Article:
But one part of her account has bothered me: From reading your interview, I got the impression that Roman had not given thought to the CIA’s Oswald connections in many years when you talked with her. She seemed to be trying to decipher the meaning of the communique to Mexico City from her memory of agency procedures and documentation practices. She seemed to say that Oswald must have been a person of “keen interest” based on the features of the document, rather than personal memory of CIA acitivities regarding Oswald.

    But given the notoriety that Oswald achieved shortly after that communique, wouldn’t you expect her to remember on her own that Oswald had been a person of keen interest? Wouldn’t it have been one of the most momentous and terrifying events of her career, that a guy she and her colleagues were secretly and closely monitoring then shot the President? How could ever she forget?

    Or am I misunderstanding what she conveyed during the interview?

  4. Another distinction may be drawn from the comparatively candid handling of the knowledge of the prior investigation of Tsarnaev. As noted in today’s NY Times:
    “… By 3 a.m., after an F.B.I. agent had used a fingerprint scanner on the dying suspect, Tamerlan Tsarnaev, in a hospital emergency room to learn his identity, Mr. Mueller, the F.B.I. director, had arrived in a suit and tie at his agency’s headquarters in downtown Washington. His agents gave him the bad news: two years earlier, the F.B.I. had interviewed, and closed its file on, Mr. Tsarnaev. Mr. Mueller took it in without showing emotion, his aides said. He turned to a deputy and ordered the release of the information — knowing it would call into question whether the F.B.I. failed to head off one of the most spectacular attacks on American soil since Sept. 11, 2001.…” (http://www.nytimes.com/2013/05/10/us/politics/in-bombings-a-bitter-bookend-for-robert-mueller.html?pagewanted=all&_r=0)
    By contrast, a stark lack of candor about Oswald’s case preceded and followed the murder on Nov. 22, 1963. Indeed, even within the CIA, dissimulation about Oswald affected the dissemination of information to key agency employees. The mischaracterization of Oswald’s biography to the Mexico City station prior to the assassination, and the blockade of the facts forthcoming to the Warren Commission investigators, could be seen as continuing through the 1978 HSCA investigation. The former chief counsel to the HSCA has commented that the agency’s failure to disclose the true role of the CIA’s liaison to the committee, George Joannides, was a material breach of trust and likely influenced the course of the HSCA investigation. As Mr. Morley is specifically aware, documents involving Joannides and possible links to Oswald and/or Oswald associates are still being blocked, as the decision of the court is awaited on the FOIA suit seeking disclosure. One document that we will never see is the note admittedly delivered by Oswald to the FBI office in Dallas shortly before the president’s murder. The note was destroyed by a Dallas FBI agent under orders from a superior. Of course, the destruction of this note also was concealed for many years.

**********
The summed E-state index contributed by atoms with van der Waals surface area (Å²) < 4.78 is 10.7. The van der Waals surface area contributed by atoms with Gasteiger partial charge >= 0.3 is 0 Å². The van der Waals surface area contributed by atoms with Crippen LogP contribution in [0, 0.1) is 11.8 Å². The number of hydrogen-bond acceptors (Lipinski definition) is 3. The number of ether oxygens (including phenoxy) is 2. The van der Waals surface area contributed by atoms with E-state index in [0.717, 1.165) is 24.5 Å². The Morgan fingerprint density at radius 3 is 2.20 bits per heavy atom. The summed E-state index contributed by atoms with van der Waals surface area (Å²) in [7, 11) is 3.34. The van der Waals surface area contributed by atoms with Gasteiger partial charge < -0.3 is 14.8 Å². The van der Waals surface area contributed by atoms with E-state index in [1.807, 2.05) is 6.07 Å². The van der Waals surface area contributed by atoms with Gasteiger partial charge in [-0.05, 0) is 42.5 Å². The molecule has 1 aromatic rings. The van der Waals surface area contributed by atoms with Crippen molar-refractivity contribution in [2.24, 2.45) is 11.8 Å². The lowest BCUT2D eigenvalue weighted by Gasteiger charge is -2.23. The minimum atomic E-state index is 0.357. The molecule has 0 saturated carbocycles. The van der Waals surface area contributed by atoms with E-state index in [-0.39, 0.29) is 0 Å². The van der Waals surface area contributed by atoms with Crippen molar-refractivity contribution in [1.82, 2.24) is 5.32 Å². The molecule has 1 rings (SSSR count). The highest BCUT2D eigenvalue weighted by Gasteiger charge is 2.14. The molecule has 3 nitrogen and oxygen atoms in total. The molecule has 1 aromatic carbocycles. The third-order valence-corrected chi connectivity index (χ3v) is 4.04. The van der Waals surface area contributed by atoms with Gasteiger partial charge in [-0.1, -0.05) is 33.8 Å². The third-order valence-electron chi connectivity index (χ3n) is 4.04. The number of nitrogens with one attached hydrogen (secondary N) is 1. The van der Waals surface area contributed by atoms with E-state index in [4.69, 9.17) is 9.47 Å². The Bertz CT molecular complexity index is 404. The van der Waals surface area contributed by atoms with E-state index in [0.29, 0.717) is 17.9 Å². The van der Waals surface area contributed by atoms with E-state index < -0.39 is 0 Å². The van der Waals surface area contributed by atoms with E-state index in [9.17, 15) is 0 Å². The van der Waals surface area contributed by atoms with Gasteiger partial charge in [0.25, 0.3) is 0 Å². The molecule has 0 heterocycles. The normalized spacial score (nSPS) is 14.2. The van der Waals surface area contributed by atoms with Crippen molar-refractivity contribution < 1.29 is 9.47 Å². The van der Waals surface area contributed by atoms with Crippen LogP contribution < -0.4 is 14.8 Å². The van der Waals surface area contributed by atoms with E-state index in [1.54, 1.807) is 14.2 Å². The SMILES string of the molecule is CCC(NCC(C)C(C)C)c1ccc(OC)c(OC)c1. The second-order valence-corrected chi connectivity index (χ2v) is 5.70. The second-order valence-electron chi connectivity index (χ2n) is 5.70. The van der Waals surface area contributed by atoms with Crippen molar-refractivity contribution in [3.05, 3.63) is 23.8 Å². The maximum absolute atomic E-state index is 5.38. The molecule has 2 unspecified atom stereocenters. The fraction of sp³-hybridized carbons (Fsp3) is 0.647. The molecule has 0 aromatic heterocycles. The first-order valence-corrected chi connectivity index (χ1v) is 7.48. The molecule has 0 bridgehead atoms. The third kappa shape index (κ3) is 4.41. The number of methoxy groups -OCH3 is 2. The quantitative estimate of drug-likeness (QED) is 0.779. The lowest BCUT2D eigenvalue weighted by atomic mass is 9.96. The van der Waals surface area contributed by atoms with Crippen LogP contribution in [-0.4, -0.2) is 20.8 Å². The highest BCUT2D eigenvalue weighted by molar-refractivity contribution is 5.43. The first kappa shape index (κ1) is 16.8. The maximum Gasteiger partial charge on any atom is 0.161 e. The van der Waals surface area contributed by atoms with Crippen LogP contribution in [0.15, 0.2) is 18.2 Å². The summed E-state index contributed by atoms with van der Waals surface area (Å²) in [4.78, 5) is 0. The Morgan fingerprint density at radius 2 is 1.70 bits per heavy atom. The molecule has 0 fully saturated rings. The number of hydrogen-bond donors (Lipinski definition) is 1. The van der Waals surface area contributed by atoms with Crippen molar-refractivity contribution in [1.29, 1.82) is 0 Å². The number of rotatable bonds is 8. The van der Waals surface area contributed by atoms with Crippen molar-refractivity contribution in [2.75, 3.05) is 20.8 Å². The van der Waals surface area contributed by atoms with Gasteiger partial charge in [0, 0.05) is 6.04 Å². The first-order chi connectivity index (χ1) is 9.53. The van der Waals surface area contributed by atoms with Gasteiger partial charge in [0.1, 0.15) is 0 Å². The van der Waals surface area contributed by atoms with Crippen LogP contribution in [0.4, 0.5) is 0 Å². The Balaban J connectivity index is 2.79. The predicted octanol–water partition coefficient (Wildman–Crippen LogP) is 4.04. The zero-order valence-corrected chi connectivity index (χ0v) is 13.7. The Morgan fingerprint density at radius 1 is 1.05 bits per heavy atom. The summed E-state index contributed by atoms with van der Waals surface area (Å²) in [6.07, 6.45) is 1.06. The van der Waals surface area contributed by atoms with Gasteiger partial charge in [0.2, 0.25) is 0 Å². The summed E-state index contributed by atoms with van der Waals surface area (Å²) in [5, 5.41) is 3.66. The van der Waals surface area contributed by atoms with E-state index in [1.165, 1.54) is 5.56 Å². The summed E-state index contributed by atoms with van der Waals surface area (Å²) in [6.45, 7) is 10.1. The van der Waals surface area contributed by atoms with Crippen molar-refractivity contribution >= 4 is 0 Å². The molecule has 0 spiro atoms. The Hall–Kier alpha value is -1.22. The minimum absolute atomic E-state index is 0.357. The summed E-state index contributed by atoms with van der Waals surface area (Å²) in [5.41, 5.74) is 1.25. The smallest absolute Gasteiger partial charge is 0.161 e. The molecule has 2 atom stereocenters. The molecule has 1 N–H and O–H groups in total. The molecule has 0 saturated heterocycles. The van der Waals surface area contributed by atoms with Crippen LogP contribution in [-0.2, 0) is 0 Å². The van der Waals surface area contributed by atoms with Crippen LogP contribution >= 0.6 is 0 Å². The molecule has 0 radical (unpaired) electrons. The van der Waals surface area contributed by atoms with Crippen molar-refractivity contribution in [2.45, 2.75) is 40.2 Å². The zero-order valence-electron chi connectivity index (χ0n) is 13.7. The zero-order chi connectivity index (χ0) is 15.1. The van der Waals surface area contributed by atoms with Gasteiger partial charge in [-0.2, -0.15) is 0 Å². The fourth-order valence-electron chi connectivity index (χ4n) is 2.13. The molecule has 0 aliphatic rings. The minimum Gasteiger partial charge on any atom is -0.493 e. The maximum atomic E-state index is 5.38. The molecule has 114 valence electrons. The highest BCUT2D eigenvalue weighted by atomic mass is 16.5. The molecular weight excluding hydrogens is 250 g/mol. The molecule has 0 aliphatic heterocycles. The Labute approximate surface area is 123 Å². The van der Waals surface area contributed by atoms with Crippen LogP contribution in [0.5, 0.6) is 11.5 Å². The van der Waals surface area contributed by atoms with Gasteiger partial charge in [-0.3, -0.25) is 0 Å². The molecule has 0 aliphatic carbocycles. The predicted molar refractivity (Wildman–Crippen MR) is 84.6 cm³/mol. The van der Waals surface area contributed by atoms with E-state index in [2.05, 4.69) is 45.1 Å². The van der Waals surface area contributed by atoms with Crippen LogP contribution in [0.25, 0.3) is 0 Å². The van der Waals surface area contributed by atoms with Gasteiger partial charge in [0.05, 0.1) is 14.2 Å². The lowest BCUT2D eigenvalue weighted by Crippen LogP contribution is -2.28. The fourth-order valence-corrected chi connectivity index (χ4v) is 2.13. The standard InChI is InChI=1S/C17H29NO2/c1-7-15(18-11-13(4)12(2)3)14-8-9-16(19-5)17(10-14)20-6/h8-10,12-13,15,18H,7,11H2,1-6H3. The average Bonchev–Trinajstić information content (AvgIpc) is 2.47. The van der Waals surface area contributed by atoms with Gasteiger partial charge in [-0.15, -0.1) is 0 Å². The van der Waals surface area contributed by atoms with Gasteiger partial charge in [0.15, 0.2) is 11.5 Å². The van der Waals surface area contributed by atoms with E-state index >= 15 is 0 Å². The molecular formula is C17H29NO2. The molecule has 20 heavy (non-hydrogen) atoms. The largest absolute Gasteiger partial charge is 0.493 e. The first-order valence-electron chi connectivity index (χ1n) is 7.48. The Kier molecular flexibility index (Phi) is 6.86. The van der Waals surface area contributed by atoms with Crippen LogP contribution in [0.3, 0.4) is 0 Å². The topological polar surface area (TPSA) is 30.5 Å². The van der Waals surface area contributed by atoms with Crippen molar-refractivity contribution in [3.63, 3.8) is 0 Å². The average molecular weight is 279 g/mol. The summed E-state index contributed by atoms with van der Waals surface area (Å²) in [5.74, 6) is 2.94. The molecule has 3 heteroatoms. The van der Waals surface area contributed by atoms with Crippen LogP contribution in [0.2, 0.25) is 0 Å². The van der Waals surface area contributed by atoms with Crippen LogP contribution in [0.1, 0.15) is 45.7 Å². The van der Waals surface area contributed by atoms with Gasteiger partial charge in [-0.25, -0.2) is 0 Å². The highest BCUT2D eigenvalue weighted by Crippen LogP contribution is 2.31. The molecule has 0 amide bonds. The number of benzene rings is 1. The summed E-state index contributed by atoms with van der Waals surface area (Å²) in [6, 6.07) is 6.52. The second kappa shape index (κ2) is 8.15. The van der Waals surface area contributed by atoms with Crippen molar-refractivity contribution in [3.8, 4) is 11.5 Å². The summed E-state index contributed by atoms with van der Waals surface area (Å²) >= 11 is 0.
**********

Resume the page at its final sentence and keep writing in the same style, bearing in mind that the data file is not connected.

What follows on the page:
5. The Andrew Sullivan reader asserts Oswald was a lone wolf. Then asserts Tamerlan was too, except for his brother.

    Oswald was anything but a lone wolf, even if he shot JFK all by himself. He may not have been gregarious, but he interacted successfully with an amazing array of individuals following his return to the U.S. in July 1962.

    The Andrew Sullivan reader is a keyboard typist lacking knowledge of pertinent history.

  6. 2 quick questions:

    (1) Could the surveillance of Lee Oswald be nothing more than CYA>

    (2) What agency, domestic or foreign get pleasure out of embarrassing the FBI & why?